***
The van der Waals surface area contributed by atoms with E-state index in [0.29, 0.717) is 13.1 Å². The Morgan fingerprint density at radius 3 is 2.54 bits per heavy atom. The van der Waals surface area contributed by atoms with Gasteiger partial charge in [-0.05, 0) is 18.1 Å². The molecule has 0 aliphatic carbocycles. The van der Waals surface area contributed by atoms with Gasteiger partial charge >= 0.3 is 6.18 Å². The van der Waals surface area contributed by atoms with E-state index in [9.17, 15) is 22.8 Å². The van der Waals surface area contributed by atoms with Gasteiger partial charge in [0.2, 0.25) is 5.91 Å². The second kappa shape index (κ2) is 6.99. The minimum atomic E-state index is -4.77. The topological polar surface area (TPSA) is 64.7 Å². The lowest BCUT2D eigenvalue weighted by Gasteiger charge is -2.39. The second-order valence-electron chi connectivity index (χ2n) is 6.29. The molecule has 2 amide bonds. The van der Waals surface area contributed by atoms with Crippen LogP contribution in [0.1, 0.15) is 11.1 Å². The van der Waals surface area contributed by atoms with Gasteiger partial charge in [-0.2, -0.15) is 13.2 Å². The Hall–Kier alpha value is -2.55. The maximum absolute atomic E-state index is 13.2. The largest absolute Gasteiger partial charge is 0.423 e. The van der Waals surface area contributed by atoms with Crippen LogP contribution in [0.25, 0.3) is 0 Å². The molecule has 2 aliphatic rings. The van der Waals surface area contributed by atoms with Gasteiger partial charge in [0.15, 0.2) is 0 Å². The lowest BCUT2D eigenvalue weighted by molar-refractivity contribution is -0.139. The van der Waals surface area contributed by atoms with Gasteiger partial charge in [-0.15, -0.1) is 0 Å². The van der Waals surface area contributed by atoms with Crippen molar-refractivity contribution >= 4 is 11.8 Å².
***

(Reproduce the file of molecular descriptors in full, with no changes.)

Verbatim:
The van der Waals surface area contributed by atoms with E-state index in [0.29, 0.717) is 13.1 Å². The Morgan fingerprint density at radius 3 is 2.54 bits per heavy atom. The van der Waals surface area contributed by atoms with Gasteiger partial charge in [-0.05, 0) is 18.1 Å². The molecule has 0 aliphatic carbocycles. The van der Waals surface area contributed by atoms with Gasteiger partial charge >= 0.3 is 6.18 Å². The van der Waals surface area contributed by atoms with E-state index in [9.17, 15) is 22.8 Å². The van der Waals surface area contributed by atoms with Gasteiger partial charge in [0.2, 0.25) is 5.91 Å². The second kappa shape index (κ2) is 6.99. The minimum atomic E-state index is -4.77. The topological polar surface area (TPSA) is 64.7 Å². The lowest BCUT2D eigenvalue weighted by Gasteiger charge is -2.39. The second-order valence-electron chi connectivity index (χ2n) is 6.29. The molecule has 2 amide bonds. The van der Waals surface area contributed by atoms with Crippen LogP contribution in [0.1, 0.15) is 11.1 Å². The van der Waals surface area contributed by atoms with Gasteiger partial charge in [-0.2, -0.15) is 13.2 Å². The Hall–Kier alpha value is -2.55. The maximum absolute atomic E-state index is 13.2. The largest absolute Gasteiger partial charge is 0.423 e. The van der Waals surface area contributed by atoms with Crippen LogP contribution in [0.25, 0.3) is 0 Å². The molecule has 2 aliphatic rings. The van der Waals surface area contributed by atoms with Gasteiger partial charge in [0.15, 0.2) is 0 Å². The lowest BCUT2D eigenvalue weighted by molar-refractivity contribution is -0.139. The van der Waals surface area contributed by atoms with Gasteiger partial charge in [-0.15, -0.1) is 0 Å². The van der Waals surface area contributed by atoms with Crippen molar-refractivity contribution >= 4 is 11.8 Å².